The Ethiopian

by whatsthatyousaymrsrobinson

My apartment is assuming cave-like qualities. I’m like an animal that just happens to live indoors.

There’s a pile of dirty dishes in the sink that never seems to diminish, no matter that I rarely cook or eat. I haven’t done any proper housework in weeks. There are dead, unidentified insects on the windowsills. The vacuum cleaner is sitting in the middle of the study, and has been for a long time. The Spaniard has been gone for months yet I still haven’t put the duvet she used into the cupboard. It’s sitting on a chair. Before that it was sitting on the floor.

Papers are piled high in places they shouldn’t be. The fridge contains condiments that my husband used but I never will. The fridge contains no food. I’m not sure exactly what’s inside the compost pail, but it is alive.

There is mold in the dishwasher. The closets my husband emptied are cluttered with a forest of hangers that for some reason he didn’t take. I haven’t hung my own clothes in there, so it looks like I live with the memory of a dead person. Mostly I don’t hang my clothes, I lie them gently in wrinkled heaps.

There’s no hot water. The boiler is broken. Has been for weeks. I haven’t called the plumber. When I get in the shower in the morning I mutter a bastardized version of the Macbeth quote, “Would it be done, better it be done quickly.” Something like that. My showers are two minutes, tops.

The wifi doesn’t work because my husband set the password and now he can’t remember it. I could find out how to reset it, I suppose, but I haven’t.

I came home the other day and really saw my apartment. Because I have a date on my mind. The date is September 1 and it marks six months to the day that my husband told me I was getting divorced.

One of the questions I’ve been asking people who’ve also waded through this kind of garbage is; when the hell does it stop hurting? I know Pema Chodren wants us to be all lovey with pain, and I did try that for a good two to three minutes, but the fact is, it’s exhausting and I’m tired of it.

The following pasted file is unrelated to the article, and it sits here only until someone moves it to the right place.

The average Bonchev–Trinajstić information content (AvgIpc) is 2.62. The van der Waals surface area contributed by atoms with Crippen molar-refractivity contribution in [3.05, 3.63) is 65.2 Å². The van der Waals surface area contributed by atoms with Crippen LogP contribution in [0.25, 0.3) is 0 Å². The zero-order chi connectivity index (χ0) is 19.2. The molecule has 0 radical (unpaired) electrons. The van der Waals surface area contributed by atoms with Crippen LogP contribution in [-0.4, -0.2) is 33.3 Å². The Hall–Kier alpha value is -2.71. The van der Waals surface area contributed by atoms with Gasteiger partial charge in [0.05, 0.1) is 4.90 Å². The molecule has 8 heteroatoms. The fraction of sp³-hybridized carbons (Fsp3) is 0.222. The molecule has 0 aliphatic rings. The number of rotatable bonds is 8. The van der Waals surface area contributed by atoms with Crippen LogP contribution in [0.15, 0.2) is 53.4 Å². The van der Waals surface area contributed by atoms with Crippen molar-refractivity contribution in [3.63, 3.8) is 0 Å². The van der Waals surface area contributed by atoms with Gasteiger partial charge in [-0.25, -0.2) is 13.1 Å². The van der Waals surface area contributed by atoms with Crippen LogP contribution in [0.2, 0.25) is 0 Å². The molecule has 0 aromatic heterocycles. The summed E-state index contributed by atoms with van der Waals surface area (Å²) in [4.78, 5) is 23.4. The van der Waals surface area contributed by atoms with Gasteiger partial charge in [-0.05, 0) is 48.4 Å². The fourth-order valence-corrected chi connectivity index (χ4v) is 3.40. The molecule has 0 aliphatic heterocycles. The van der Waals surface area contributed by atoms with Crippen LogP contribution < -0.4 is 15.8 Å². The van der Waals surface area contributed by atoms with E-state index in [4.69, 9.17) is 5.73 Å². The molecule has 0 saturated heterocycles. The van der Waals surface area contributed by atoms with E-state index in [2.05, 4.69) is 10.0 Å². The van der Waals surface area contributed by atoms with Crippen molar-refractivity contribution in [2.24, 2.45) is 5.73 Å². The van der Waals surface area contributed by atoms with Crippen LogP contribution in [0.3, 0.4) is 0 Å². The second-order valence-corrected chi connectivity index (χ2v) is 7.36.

So six months is coming up and I want to draw a line. Any kind of line.

In the past six months I’ve sometimes had a vision of me jumping from ice floe to ice floe, clinging to whatever—or whomever—will help me pad some time around the hurt. It’s lead to some questionable decisions, no doubt, but although I’m a world champion self-critic, I decided to take a vacation from all of that. I’ll get back to being my own worst enemy at a later stage. Absolutely no rush.

Still, I see that it can’t go on.

Which brings me to the Ethiopian. I haven’t met him yet. He’s eleven months old. He’s in an orphanage in Addis Ababa. His adoptive parents are wrangling his visa, and everybody is eagerly awaiting his arrival in New York. My friends have been through years of hell, trying to get to this place. They deserve this little kid, and they’re going to be great parents. The best.

I’ve seen his photos. I want to cuddle the cute little guy.

But I won’t be able to do that immediately. And neither will anybody else.

When the Ethiopian arrives, he’ll be sequestered with his parents for some time. He cannot have contact with others because he must bond with his own family first.

This is necessary because in his fragile, orphaned state, he’ll bond with anybody.

I’d been searching for a metaphor to describe my broken self. I went with pinball for a while.  But it didn’t seem visceral enough. Raw was the best word I could arrive at—and it didn’t seem startlingly original.

When I heard about the Ethiopian I saw it. I realized that I’ve been concentrating on the most obvious emotions of divorce—the shock and the anger and the disbelief, the headline stuff: I had quite forgotten to examine how it had carpet bombed my confidence.

As of this moment, I’m the bipedal equivalent of the city of Dresden.

I think—in fact, I know—that there’s a part of me that believes nobody will ever find me attractive ever again, and that’s my earned fate.

I am so crushed that I cannot even imagine why a man would even want to go out on a date with me, let alone have a relationship. The concept seems so foreign as to be laughable.

Emotionally speaking, I’m that little kid sitting in the orphanage in Addis.

But it’s time for that to change. After six months the bar can be a little higher. I’m up for it. There are things I want to accomplish that don’t involve cheap beer and casual hook ups.

There is no choice for it. I’m going to have to act like I have some self-esteem until some happens along.

I think I’ll start with cleaning the apartment. Maybe I’ll even call the plumber.